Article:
To complicate things, some once-derogatory words can become neutral, and some once-neutral terms can become derogatory, and this too is important to keep in mind as you write and speak about people and their identities. For example, the term “Quaker” was originally a derogatory label for members of the Religious Society of Friends; however, it has since lost its offensive meaning and is an accepted name. Contrastingly, the word “moron” started out as a clinical term for people with mental disabilities but has since become derogatory. Furthermore, some words carry specific derogatory histories when used together. For example, calling Black women “angry” or women in general “hysterical” connotes racist and sexist stereotypes, respectively.

Because the historical contexts that words reference have ongoing legacies that impact people differently, a word that seems harmless to one person might cause harm to another person. As you write, take care to learn about the historical baggage that the words you use carry, and be receptive to feedback your readers share with you about the impact your word choice has on them.

Othering.

Some words and concepts create and perpetuate a narrative about who and what is normal, and who deviates from this norm, usually based on aspects of identity, such as race, religion or gender. Often this process of “Othering” dehumanizes those marked as different, and engenders and justifies supremacist ideologies such as racism and ethnocentrism. “Othering” has been used to justify many horrific acts of violence, such as settler-colonialism in the Americas, the transatlantic slave trade, and the Holocaust and other genocides.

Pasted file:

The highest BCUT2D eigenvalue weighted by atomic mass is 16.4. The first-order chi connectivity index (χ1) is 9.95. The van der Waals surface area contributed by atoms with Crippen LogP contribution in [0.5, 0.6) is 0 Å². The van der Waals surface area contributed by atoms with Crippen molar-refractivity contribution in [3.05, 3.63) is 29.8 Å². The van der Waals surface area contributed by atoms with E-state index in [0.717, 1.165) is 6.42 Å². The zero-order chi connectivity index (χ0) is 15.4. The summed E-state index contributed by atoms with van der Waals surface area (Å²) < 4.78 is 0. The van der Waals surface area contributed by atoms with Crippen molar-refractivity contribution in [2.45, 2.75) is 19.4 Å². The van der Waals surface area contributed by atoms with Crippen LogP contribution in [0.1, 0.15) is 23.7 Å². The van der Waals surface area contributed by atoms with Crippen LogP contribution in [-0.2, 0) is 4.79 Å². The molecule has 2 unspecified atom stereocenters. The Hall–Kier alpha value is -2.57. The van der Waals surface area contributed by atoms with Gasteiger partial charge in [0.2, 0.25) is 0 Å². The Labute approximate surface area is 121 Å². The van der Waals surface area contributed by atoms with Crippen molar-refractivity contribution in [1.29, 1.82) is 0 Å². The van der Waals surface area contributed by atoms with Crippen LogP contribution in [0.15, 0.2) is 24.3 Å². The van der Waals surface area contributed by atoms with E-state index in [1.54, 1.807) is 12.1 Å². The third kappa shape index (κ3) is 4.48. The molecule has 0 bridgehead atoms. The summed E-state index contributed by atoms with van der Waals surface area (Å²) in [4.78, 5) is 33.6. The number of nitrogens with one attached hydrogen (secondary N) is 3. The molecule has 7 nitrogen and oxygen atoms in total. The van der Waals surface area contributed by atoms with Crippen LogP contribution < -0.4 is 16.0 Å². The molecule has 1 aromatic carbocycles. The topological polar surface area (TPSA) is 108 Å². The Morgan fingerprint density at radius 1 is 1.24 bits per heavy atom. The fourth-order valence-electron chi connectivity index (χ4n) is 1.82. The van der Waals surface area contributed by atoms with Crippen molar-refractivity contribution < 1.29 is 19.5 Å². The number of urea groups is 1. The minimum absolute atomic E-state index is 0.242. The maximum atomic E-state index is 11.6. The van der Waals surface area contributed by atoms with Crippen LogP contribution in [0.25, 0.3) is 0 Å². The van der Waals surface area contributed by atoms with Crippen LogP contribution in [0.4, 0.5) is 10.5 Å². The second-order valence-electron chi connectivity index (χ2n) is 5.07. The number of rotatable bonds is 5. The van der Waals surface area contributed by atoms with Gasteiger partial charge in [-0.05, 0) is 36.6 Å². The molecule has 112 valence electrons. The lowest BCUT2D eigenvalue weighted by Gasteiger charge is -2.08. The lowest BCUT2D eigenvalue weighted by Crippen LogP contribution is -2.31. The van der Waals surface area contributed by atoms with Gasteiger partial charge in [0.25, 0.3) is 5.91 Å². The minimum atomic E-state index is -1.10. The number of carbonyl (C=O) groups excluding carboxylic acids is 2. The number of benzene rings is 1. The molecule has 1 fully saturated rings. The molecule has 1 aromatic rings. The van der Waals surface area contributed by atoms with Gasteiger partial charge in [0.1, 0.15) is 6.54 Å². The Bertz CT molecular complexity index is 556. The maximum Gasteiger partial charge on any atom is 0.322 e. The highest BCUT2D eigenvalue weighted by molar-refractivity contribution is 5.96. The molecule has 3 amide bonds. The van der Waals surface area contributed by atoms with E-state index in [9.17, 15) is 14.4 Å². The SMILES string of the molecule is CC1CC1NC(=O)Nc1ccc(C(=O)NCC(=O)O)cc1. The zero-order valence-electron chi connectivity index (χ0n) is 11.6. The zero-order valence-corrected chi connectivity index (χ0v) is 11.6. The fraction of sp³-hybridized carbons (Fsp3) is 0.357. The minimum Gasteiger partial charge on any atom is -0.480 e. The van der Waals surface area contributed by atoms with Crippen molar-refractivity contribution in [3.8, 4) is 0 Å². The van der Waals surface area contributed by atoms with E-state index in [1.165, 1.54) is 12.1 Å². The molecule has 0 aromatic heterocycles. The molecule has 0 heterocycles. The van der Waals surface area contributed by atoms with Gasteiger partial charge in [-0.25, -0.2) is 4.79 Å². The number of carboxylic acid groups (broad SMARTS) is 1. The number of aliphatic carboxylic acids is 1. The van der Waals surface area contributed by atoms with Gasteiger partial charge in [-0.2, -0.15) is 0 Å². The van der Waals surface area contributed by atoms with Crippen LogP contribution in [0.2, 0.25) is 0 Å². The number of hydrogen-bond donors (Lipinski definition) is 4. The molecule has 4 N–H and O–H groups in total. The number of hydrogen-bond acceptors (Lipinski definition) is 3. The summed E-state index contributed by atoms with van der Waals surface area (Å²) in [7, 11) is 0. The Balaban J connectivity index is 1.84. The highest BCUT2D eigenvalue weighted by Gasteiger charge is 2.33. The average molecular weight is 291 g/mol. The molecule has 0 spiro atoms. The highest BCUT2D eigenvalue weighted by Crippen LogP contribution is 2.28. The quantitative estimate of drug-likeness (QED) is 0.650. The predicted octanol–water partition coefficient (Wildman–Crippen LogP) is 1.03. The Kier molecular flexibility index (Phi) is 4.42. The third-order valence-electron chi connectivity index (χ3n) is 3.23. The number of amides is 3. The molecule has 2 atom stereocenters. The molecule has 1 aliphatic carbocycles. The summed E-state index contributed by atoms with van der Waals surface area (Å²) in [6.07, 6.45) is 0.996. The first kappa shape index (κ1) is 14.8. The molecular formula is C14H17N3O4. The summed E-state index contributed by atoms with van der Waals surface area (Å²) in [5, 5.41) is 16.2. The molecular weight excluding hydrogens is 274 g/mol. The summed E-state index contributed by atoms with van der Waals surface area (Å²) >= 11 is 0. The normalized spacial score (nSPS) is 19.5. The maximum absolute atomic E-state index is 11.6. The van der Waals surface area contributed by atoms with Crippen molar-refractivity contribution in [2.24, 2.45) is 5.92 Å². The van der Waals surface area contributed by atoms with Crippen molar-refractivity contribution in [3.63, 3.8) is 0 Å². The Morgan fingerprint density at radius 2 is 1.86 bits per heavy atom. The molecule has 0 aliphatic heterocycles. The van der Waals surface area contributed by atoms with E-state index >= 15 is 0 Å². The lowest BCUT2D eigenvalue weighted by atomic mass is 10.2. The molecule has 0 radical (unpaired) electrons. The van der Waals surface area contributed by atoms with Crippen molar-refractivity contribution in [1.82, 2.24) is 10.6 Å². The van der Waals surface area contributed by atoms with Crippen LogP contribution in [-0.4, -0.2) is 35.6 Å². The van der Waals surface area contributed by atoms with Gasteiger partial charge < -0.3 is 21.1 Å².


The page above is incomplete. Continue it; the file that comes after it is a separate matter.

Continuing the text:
“Othering” continues to justify violence. For example, calling women of color “exotic” is often dehumanizing and “othering,” reinforcing a cultural narrative in the United States that hypersexualizes women of color and underlies the high rates of sexual violence against (particularly transgender) women of color. Sometimes “othering” paints the “other” in a positive light, but this is still dehumanizing. For example, the “noble savage” trope has encouraged the appropriation of Native American traditions by non-indigenous people in the United States. As you write, take care not to “other” groups you are writing about through your words or narratives.

List 6.1.2. Strategies for Writing with Respect
  • Write with specificity.

    Don't make generalizations about groups of people. No individual represents an entire group, and individuals cannot be wholly defined by the groups they are in.

  • Write with attention and the desire to keep learning.

    Don't intentionally write harmful, bigoted, or ignorant statements about people or groups of people. If you're unsure of whether or not what you're writing is harmful, do some research or ask people who have a greater knowledge of the group in question, preferably someone within that group.